Kenyan Cheruiyot Wins Boston Marathon

AP Sports Writer

BOSTON – Robert Cheruiyot won the Boston Marathon by 23 seconds Monday to give Kenya its 12th victory in 13 years. Russia’s Svetlana Zakharova won the women’s race to prevent a second consecutive Kenyan sweep.


Cheruiyot (pronounced cheh-REE-yot) finished in 2 hours, 10 minutes, 11 seconds to earn $80,000, an olive wreath and a bowl of beef stew. It was just his second career marathon, having won his debut in Milan in December.

In Milan, he finished with the same time as two others but was declared the winner by an edge. This time, he wasn’t challenged over the final five miles to win by more than two city blocks.

“I was ready to face anything,” said Cheruiyot, who felt he had a chance to win at about 15 1/2 miles. “I said, ‘OK, I’ll win this.”

Cheruiyot is the eighth Kenyan to win Boston since his country began its domination in 1991. Kenyans swept the first five spots in the race, and eight of the top nine. Benjamin Kimutai was second, Martin Lel third.

Russian Fedor Ryzhov was the first non-Kenyan, in sixth, and defending champion Rodgers Rop of Kenya was seventh. Eddy Hellebuyck was the first American, finishing in 2:17:18 for 10th place.

“It’s disappointing,” Hellebuyck said. “I’m representing the U.S. and I’m 42 years old. Where is everybody?”

Zakharova finished in 2:25:20 to beat fellow Russian Lyubov Denisova by 91 seconds. Her biggest challenge was staying on the course when the television truck turned away before the Back Bay finish line; she is the first Russian to win since 1993.

American Marla Runyan was fifth — the best finish for a U.S. runner since 1993. Runyan, who is legally blind, trailed a bicyclist who provided her with her times at the checkpoints and guided her to her water bottles.

She traded positions with defending champion Margaret Okayo of Kenya and the two Russians until Zakharova pulled ahead at the 13.1-mile mark. Kenya’s Joyce Chepchumba was third and Okayo, who set the women’s course record of 2:20:43 last year, finished fourth.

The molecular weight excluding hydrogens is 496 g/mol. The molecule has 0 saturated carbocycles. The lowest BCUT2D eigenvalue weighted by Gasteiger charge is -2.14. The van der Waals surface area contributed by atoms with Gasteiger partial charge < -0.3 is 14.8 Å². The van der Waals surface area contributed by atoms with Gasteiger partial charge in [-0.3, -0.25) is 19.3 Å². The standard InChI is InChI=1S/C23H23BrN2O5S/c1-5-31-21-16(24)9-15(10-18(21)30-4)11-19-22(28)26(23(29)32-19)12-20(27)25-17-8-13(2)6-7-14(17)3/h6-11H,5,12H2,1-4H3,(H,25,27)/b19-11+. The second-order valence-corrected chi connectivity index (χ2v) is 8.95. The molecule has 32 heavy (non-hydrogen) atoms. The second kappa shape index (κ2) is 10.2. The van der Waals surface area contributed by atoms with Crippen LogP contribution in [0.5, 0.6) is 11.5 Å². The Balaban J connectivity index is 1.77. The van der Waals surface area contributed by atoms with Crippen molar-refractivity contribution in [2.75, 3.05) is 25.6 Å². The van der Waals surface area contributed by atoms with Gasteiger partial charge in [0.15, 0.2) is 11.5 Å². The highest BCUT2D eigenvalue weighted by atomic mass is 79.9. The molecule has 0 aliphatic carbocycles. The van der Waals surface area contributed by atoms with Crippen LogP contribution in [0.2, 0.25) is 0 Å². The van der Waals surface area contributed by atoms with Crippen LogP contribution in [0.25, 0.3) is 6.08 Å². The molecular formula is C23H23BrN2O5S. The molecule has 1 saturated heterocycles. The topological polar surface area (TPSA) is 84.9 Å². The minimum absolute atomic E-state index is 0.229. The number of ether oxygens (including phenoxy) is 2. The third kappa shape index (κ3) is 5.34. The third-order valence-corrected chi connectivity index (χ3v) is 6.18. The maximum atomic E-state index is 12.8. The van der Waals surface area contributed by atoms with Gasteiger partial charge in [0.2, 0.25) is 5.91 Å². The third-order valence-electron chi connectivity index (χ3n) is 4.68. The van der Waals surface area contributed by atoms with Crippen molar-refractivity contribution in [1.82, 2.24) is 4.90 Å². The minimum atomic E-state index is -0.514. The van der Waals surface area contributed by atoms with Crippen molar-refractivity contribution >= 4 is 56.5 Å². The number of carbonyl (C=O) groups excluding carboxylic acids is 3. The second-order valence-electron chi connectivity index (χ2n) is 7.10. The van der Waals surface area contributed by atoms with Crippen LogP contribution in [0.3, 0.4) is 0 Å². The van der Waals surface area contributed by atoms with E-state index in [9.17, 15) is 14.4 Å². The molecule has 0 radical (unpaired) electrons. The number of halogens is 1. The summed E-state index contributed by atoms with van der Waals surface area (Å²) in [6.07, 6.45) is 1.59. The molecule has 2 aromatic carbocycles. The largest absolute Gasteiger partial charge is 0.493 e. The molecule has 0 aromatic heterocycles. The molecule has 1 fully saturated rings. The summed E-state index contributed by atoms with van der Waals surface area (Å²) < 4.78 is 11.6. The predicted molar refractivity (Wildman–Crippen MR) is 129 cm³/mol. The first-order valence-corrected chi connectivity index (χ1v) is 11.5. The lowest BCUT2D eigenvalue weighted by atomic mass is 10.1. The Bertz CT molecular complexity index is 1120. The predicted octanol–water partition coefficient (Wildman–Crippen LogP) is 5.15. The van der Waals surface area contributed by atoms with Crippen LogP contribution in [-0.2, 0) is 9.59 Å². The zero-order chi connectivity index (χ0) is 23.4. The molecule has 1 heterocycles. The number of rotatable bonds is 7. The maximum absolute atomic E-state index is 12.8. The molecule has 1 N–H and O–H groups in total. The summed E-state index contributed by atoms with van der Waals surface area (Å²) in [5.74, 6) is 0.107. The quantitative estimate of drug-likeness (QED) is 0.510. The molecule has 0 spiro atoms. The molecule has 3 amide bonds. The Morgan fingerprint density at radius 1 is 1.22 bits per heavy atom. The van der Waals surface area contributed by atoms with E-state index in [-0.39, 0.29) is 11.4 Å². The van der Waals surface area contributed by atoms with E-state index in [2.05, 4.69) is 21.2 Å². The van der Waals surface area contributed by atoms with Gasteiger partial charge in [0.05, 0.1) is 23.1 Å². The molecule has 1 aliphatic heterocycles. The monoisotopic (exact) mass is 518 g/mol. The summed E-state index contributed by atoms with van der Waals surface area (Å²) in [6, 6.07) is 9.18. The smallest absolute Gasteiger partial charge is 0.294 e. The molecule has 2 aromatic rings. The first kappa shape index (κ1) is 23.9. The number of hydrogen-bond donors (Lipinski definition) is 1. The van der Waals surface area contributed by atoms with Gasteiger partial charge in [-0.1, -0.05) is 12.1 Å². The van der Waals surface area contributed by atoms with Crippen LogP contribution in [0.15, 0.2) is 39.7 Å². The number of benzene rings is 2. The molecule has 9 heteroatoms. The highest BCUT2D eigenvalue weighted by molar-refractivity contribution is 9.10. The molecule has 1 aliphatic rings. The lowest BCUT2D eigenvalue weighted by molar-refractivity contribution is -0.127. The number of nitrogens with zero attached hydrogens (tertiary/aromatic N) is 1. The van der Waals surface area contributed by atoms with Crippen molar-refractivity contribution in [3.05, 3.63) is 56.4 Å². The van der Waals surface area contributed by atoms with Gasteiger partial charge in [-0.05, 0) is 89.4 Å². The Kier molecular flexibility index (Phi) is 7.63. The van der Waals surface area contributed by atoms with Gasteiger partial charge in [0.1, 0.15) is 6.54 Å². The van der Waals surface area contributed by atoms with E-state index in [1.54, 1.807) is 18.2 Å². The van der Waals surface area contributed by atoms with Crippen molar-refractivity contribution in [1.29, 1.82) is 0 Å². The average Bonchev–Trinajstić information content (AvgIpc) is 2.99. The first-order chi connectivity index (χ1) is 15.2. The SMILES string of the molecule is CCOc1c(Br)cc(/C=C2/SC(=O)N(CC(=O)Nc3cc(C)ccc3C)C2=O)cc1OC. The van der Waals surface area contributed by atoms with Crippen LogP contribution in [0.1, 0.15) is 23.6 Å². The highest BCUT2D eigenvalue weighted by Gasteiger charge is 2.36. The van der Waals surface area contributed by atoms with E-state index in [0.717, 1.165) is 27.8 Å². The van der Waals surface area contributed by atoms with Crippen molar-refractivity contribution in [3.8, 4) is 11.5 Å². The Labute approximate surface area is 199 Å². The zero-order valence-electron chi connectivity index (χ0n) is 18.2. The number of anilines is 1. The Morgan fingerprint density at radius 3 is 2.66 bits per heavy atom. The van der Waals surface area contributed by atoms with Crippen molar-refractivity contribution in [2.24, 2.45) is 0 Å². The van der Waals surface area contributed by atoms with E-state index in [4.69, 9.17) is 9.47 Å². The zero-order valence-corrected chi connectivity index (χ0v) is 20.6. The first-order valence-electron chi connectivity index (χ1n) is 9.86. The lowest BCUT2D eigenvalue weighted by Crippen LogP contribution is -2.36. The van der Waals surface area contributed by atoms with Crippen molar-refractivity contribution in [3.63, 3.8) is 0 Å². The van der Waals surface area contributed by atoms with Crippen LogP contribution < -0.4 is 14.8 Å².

Rop was in a pack of a dozen that trailed leader Vincent Kipsos through much of the early race before Kipsos dropped out by Mile 14. Nine Kenyans ran together at the 15-mile mark before some began falling away from the pack.

South African Ernst Van Dyk earned his third consecutive victory in the men’s wheelchair race, finishing in 1:28:32 without a competitor in sight. Second-place finsher Krige Schabort struck a girl who tried to cross the course at the 11th mile; police said the girl’s injuries did not appear to be life-threatening, and Schabort also was knocked over.

Christina Ripp of Savoy, Ill., who finished second last year, won the women’s wheelchair race in 1:54:57.

A field of 20,260 left the starting line at noon after the traditional serenade of “Young at Heart” by 95-year-old Johnny “The Elder” Kelley, who started a record 61 races, winning twice. An F-15 flyover followed the national anthem to start the Patriots Day race.

Temperatures climbed to 70 and a slight breeze blew at the start, as runners filled Hopkinton Common, some stretching, others listening to music on earphones. Vendors offered everything from lemonade and fried dough to mutual funds.

It was 58 degrees in the Back Bay at the finish.

The race marked the 20th anniversary of “Joannie’s record run,” the 1983 race in which Joan Benoit shattered the world record and Greg Meyer took the men’s race for an American sweep.


No U.S. man has won since then and a sweep hasn’t even been hinted at since 1985, when Lisa Larsen-Weidenbach won the women’s division and Gary Tuttle finished second in the men’s.